Why Nevermind is underrated

Here lies the heart of Nevermind’s underrateability: It’s too noisy for classic rockers, too classically arranged for noise rockers.
Photograph: Michael Lavine Nirvana
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In the early ’90s, not long before an electrician discovered the body of Kurt Cobain, Sloan visited the offices of its bosses, Geffen Records. The Canadian band began peeking into fan mail for its labelmate, Nirvana. There was a stunning amount of it, written across the globe in broken English. Sloan turned the saddest, funniest bits into a song, “Penpals,” which opened the Nova Scotians’ second and final album for Geffen, 1994’s Twice Removed.

“Can I have a wick of hair? Send me documents and a photo of you alone,” a Norwegian boy wrote. It’s a wonderful song on a brilliant album. Yet its power-pop was at least six shades sunnier than grunge. So Geffen had no will or way to market it.

Twice Removed is an underrated album in the conventional sense: It’s amazing; hardly anybody has heard it. Sloan was one of a hundred great indie bands signed in the wake of Nirvana that were quickly dropped for not immediately selling tens of millions of albums. For this reason, over which the Seattle trio had no control, Nirvana catches a lot of shit from music snobs. Radio demanded a bottomless supply of knockoff jock slop like Bush, not the Pixies and Sloan. Which makes Nevermind an underrated record in another sense: It’s heavily nitpicked, because so many people raved about it, because Scandinavian teens idolized this slovenly threesome with ripped jeans and unwashed, collectible hair.

I began defending Nevermind the day after it came out, 20 years ago this week. As a junior, I carpooled a Buick full of underclassmen to and from school. I popped in the cassette, already worn with three listens, and suffered through that anxiety that comes from playing music for judgmental friends. “All these songs end weird,” a JV fullback snipped. What? I loved all that. The sustain at the end of “Drain You,” how “Lounge Act” melts down, the sludge that builds up as “Stay Away” fades, when Kurt punctuates “Breed” with a loud “DUH.” That was the punk band playfully spilling out of these perfect pop molds. The others didn’t care about punk. Eventually, I put on the fucking Eagles to silence the car.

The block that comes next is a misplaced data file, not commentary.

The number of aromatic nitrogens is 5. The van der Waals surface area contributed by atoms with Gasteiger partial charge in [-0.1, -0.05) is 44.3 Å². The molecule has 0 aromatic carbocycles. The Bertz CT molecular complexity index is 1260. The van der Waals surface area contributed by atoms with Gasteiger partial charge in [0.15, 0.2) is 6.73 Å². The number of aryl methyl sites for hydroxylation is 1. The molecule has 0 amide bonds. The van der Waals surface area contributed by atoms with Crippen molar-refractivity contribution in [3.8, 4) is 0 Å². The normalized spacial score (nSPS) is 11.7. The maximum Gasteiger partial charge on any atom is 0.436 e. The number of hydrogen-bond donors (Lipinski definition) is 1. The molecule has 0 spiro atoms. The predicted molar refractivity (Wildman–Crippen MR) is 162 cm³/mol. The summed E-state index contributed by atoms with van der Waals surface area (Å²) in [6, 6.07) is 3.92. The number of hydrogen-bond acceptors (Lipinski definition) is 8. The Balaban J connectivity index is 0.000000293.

There lies the heart of Nevermind’s underrateability. It’s too noisy for classic rockers, too traditional for noiseniks. In Spin’s recent 20th-anniversary Nevermind nostalgiafest, Jeff Tweedy says this: “It sounded so slick—like a Whitney Houston record.” Which is absurd and the first common lie spread about the record. Thankfully, the new reissue redeems producer Butch Vig. His recordings, heard on the bonus disc, are raucous. The guitars are fudgy and fuzzy. Dave Grohl hammers the paint off his drums. The final product was just all impeccably mixed into discernible shapes by Andy Wallace. Pearl Jam’s recent deluxe editions sound like Whitesnake in comparison.

Nevermind is the high point of middlebrow. Though middlegut might be more appropriate. Intelligence has little to do with it. Cobain bled and then candy-coated his emotions. His pain can cheer you up. Which leads to the second common lie told of Nevermind: that its splenetic follow-up, In Utero, is better. Sure, the final Nirvana outing is far more raw and harrowing. Yet the tunes are duller, and sometimes recycled (“Rape Me” is “Teen Spirit” in a bad mood). Steve Albini is a hip producer, but one with a rigid, oppressive sound. In Utero saw Nirvana trying to reconnect with a scene it had outgrown. Nevermind captured a band in transit between the underground and the mainstream and bettering both of them.

Nevermind: Deluxe Edition is released Tuesday 27.

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